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After a disaster strikes, a caravan of utility trucks headed toward the affected area can be a common sight. These bucket trucks are likely traveling to help their fellow electric utility crews get the power back on.  
 
Restoration of electricity after a major incident can be a complex task, with crews needing to perform the work safely and efficiently. Public utilities in South Carolina have the option to participate in mutual aid programs among public power utilities to help get the power back on as soon as possible following storms and other disasters.  
 
Members of a mutual aid program can aid other utilities, or may request assistance in times of need. Accepting mutual assistance is an essential part of an electric utility’s restoration process and continuity planning, especially when the workers or special equipment needed to restore power is more than a utility can handle.  
 
Utilities must be sure that they understand how the mutual aid system works, including whom to contact and how to request resources. The hosting and responding utilities should exchange key information prior to deployments, such as 
 
  • baseline safety practices,  
  • work standards for primary workers,  
  • primary voltage that can be energized when gloved,  
  • contact information for management staff and safety officers,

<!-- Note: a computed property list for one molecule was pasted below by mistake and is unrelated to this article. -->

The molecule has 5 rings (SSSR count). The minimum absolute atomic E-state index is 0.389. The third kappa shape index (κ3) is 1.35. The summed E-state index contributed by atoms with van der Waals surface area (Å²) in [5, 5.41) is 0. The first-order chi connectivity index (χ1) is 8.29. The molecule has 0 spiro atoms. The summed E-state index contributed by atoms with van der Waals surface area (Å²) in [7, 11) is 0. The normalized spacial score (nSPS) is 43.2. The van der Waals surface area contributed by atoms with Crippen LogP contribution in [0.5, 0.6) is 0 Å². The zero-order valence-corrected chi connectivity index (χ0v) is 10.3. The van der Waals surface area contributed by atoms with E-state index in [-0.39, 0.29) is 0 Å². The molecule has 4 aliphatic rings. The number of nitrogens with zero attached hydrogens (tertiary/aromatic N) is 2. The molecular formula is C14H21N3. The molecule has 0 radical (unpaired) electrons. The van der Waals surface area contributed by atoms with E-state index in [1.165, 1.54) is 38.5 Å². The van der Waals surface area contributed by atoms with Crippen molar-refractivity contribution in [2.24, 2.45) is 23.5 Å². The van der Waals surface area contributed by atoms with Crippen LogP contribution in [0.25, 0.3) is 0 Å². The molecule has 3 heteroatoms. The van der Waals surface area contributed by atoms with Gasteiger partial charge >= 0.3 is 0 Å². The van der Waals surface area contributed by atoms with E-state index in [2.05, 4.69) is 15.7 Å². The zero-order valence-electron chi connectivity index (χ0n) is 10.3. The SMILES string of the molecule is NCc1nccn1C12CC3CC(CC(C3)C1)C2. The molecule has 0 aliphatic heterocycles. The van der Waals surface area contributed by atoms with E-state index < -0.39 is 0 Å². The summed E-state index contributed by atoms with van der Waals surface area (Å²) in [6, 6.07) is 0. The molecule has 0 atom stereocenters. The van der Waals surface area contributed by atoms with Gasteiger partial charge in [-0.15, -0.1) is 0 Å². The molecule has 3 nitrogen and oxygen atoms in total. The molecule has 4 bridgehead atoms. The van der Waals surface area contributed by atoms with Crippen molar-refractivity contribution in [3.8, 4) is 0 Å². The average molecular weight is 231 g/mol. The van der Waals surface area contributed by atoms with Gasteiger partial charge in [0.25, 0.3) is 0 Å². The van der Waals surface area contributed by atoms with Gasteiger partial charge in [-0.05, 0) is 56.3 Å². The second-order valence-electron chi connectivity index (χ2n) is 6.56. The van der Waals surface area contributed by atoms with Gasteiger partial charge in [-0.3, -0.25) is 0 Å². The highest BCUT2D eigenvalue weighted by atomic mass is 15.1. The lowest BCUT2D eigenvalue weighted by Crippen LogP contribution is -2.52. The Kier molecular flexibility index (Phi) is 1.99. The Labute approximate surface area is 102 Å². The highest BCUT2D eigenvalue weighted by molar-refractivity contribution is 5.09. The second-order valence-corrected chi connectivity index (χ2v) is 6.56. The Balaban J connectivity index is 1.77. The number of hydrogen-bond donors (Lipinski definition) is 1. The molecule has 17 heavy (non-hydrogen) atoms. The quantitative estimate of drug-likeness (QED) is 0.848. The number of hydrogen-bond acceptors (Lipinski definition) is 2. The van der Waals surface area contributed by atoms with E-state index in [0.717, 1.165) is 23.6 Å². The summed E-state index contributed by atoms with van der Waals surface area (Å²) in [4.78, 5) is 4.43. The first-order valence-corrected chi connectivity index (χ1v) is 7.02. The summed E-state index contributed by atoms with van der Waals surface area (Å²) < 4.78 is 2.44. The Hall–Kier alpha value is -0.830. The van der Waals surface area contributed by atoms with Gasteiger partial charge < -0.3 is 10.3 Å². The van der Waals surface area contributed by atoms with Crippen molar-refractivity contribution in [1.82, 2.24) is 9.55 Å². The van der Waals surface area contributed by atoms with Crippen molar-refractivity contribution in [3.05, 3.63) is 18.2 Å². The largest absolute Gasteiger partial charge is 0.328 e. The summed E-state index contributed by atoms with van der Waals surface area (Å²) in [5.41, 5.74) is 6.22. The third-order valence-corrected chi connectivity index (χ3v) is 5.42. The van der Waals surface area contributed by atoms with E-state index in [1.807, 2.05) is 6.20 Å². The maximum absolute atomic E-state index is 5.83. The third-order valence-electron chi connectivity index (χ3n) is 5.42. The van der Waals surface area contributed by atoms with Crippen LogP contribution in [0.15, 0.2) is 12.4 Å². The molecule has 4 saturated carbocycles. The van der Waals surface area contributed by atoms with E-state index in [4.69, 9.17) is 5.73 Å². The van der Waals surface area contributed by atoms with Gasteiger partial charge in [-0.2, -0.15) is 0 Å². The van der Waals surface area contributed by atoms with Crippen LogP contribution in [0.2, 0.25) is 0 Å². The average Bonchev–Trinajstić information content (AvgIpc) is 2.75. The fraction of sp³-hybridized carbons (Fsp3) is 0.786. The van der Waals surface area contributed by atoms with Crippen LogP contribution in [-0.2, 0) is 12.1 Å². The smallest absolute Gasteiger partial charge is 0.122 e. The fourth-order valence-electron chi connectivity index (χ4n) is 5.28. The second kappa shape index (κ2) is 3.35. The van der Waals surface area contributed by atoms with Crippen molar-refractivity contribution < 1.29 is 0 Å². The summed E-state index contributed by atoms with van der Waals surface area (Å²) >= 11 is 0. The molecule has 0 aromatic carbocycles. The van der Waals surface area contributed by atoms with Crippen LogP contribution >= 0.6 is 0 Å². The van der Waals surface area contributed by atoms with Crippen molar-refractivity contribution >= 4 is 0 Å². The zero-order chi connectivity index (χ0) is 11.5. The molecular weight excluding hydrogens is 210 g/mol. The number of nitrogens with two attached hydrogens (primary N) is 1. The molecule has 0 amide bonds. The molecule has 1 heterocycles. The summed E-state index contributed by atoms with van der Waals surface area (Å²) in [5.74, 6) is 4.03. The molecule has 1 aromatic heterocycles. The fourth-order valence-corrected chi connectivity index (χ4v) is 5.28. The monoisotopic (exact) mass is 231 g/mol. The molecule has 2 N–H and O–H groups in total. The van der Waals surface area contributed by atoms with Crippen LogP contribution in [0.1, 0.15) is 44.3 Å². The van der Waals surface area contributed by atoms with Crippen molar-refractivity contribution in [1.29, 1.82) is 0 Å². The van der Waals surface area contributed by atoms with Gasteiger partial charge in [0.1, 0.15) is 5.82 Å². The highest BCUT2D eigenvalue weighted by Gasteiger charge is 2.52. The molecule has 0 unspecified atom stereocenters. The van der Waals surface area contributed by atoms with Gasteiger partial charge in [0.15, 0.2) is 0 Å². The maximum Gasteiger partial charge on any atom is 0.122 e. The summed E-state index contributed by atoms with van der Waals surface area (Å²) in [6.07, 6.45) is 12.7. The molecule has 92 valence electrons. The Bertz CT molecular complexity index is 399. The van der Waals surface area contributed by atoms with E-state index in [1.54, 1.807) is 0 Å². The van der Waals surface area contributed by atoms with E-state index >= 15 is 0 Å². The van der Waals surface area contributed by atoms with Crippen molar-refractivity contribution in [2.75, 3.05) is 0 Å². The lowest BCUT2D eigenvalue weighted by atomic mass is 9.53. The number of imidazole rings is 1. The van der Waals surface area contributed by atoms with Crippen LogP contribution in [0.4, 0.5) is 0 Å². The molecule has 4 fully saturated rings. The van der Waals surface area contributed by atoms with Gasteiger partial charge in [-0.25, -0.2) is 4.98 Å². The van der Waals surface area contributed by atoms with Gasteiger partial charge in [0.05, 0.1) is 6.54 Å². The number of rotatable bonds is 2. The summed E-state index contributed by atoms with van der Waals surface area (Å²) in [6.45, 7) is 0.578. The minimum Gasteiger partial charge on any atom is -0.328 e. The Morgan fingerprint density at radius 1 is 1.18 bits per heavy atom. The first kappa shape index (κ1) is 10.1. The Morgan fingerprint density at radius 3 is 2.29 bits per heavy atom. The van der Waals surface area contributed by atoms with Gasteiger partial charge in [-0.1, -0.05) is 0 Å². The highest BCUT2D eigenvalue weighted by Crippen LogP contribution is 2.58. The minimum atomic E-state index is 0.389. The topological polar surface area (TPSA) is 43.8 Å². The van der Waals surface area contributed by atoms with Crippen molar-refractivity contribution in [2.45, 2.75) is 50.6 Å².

• any workday limitations,  
  • workers’ compensation and insurance requirements, and  
  • any other special considerations.  
As utilities get ready to ask for mutual aid, they must conduct effective damage assessments quickly to determine what resources are needed. Before borrowed workers go out to rebuild power lines, replace power poles and restore electricity, the safety officer of the hosting utility should meet with the assisting crew to go over safety protocols and provide necessary training. They should also ensure that the assisting crew members have proper personal protective equipment before deploying to the work site. Also, an employee of the host utility should pair up with each assisting crew, as the host utility employees are familiar with the service area. Host utilities must also provide for the logistical needs of incoming mutual aid crews.  
 
Public utilities often help each other during times of widespread outages. By sharing resources, public utilities reduce the risk and costs related to restoring power after a major outage. Planning and preparing for mutual aid operations before a disaster can help utilities restore power more quickly after the disaster strikes.